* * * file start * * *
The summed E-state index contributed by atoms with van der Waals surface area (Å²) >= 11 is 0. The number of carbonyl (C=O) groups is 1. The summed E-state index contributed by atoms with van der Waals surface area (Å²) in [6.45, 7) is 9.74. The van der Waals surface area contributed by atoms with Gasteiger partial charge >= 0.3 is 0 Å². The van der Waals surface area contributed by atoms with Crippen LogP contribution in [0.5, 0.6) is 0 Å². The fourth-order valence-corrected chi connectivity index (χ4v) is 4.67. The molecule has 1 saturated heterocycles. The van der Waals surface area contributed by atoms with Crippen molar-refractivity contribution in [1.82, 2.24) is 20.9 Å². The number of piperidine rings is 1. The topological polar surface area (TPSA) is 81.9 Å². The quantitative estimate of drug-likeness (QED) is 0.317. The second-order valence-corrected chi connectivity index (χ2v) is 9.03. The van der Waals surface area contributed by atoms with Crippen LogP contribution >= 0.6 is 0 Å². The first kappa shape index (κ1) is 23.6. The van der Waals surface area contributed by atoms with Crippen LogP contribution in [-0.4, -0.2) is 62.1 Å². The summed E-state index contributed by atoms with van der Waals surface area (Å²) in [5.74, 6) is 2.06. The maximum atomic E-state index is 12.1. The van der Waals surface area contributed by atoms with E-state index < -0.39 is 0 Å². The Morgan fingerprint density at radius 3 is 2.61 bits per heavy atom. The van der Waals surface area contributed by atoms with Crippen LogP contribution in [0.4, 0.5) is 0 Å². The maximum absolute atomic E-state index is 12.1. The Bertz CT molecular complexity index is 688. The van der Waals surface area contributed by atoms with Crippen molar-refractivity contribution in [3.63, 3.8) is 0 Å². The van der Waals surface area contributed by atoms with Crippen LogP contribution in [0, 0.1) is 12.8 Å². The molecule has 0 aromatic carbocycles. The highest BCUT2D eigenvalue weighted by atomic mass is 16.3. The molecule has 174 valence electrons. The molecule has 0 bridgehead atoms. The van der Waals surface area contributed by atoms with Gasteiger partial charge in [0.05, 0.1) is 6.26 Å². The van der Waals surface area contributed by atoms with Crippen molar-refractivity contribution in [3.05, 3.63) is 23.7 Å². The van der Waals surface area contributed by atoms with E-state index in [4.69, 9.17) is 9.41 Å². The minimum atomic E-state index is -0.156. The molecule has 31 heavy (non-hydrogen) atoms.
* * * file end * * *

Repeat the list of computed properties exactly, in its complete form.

The summed E-state index contributed by atoms with van der Waals surface area (Å²) >= 11 is 0. The number of carbonyl (C=O) groups is 1. The summed E-state index contributed by atoms with van der Waals surface area (Å²) in [6.45, 7) is 9.74. The van der Waals surface area contributed by atoms with Gasteiger partial charge >= 0.3 is 0 Å². The van der Waals surface area contributed by atoms with Crippen LogP contribution in [0.5, 0.6) is 0 Å². The fourth-order valence-corrected chi connectivity index (χ4v) is 4.67. The molecule has 1 saturated heterocycles. The van der Waals surface area contributed by atoms with Crippen molar-refractivity contribution in [1.82, 2.24) is 20.9 Å². The number of piperidine rings is 1. The topological polar surface area (TPSA) is 81.9 Å². The quantitative estimate of drug-likeness (QED) is 0.317. The second-order valence-corrected chi connectivity index (χ2v) is 9.03. The van der Waals surface area contributed by atoms with Crippen LogP contribution >= 0.6 is 0 Å². The first kappa shape index (κ1) is 23.6. The van der Waals surface area contributed by atoms with Crippen LogP contribution in [-0.4, -0.2) is 62.1 Å². The summed E-state index contributed by atoms with van der Waals surface area (Å²) in [5.74, 6) is 2.06. The maximum atomic E-state index is 12.1. The van der Waals surface area contributed by atoms with E-state index < -0.39 is 0 Å². The Morgan fingerprint density at radius 3 is 2.61 bits per heavy atom. The van der Waals surface area contributed by atoms with Crippen LogP contribution in [0.4, 0.5) is 0 Å². The maximum absolute atomic E-state index is 12.1. The Bertz CT molecular complexity index is 688. The van der Waals surface area contributed by atoms with Crippen molar-refractivity contribution in [3.63, 3.8) is 0 Å². The van der Waals surface area contributed by atoms with Crippen LogP contribution in [0, 0.1) is 12.8 Å². The molecule has 0 aromatic carbocycles. The highest BCUT2D eigenvalue weighted by atomic mass is 16.3. The molecule has 174 valence electrons. The molecule has 0 bridgehead atoms. The van der Waals surface area contributed by atoms with Gasteiger partial charge in [0.05, 0.1) is 6.26 Å². The van der Waals surface area contributed by atoms with Crippen molar-refractivity contribution in [3.05, 3.63) is 23.7 Å². The van der Waals surface area contributed by atoms with E-state index in [4.69, 9.17) is 9.41 Å². The minimum atomic E-state index is -0.156. The molecule has 31 heavy (non-hydrogen) atoms.